“But, Sigefrith,” Eadgith whimpered. “He may yet repent…”
“He shall have plenty of time to repent in Hades!”
Suddenly Sigefrith’s waving arms fell limp at his sides, and he stared warily down at his wife.
“The Queen’s mercy,” he said darkly. “Never have I heard you offer it to a murderer before.”
Eadgith sucked her lower lip.
Ogive gathered all her will together to try to project silence onto the anxious Queen. If she said nothing, Ogive thought, the moment would pass, rolling over them and away like a storm.
But Eadgith spoke, Queen again, with this strange voice that was rich and deep and almost like a gentle man’s.
“Thus Your Majesty may know that it is truly offered – that no man in this kingdom may believe himself utterly unloved.”
Ogive winced, crinkling her nose into freckled pleats.
True, she thought it a noble sentiment, worthy of stories – of the old poetic sagas, perhaps, in which Christian queens, through their gracious examples, made Christian kings of their pagan husbands.
But this was the eleventh century of Our Lord, and Sigefrith of the Hwalas was no magnificent savage waiting to be tamed. On the contrary, he was a very modern, very prosaic, very pragmatic man, and such sentiments fell upon him and his men like seeds of charity sown upon a rock.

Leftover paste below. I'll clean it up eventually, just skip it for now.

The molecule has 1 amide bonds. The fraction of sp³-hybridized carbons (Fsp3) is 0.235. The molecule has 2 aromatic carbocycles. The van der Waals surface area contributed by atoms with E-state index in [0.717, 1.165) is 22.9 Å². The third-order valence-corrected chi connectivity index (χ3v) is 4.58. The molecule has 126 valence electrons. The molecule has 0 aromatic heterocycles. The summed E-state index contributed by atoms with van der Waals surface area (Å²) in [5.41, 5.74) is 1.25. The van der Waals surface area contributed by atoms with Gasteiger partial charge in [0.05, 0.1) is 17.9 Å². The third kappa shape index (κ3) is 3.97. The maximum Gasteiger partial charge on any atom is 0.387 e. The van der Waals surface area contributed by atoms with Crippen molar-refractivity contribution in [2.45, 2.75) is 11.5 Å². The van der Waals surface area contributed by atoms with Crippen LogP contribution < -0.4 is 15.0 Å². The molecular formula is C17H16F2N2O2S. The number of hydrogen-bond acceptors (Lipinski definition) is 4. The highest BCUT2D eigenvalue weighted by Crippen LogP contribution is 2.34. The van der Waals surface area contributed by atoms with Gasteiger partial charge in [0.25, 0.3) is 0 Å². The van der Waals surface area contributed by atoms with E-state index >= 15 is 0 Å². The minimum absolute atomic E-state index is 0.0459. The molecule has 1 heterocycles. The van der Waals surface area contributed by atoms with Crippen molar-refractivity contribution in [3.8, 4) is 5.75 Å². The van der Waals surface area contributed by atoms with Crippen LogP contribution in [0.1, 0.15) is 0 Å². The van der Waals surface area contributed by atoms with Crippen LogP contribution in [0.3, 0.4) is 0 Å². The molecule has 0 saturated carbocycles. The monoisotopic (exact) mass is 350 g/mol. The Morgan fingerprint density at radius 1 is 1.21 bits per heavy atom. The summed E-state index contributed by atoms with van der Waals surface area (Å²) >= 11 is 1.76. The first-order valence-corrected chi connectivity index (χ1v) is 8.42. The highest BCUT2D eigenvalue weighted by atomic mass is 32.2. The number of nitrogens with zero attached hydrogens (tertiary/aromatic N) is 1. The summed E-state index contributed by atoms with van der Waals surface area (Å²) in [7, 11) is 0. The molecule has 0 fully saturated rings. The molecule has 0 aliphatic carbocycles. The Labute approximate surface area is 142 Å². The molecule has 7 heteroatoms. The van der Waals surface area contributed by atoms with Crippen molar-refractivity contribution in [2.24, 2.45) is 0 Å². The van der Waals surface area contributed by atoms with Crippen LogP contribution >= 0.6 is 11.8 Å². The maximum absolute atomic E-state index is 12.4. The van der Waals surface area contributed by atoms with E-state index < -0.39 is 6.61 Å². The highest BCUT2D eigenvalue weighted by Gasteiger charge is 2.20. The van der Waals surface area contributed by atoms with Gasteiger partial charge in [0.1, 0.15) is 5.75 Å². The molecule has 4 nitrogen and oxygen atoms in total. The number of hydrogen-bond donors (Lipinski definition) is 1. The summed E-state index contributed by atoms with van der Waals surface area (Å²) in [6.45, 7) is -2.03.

After a moment’s stony stillness, he licked his thumb and pointed his finger at his secretary. “Aldwin,” he said with a voice that growled like thunder approaching, “write. Ralf, witness.”
Aldwin and Ralf exchanged a nervous glance, but Aldwin took up his pen.
“Let the sentence stand in the assizes,” Sigefrith ordered. “I want a separate writ.”
Sigefrith waited until the rustling of parchment had settled, and the excruciating silence had fallen again.
“Sigefrith!” he bellowed, filling the hall with his voice. “By Grace of God, et cetera,” he mumbled, waving his hand impatiently at his scribbling secretary. “To our royal reeve and warden of our prison,” he began, loudly again, “and to all others whom it may concern, greeting!”
He nodded smartly at his reeve while he waited for Aldwin to catch up. The reeve, who was not a timid man, bowed his head without the barest smile.
“Whereas Tidraed the carpenter on this the… whatever day it is!” he snapped at Aldwin. “…was convicted of the offense of murder, and whereas a man can offer no atonement for such crime save judgment upon his body, was sentenced to be hanged.”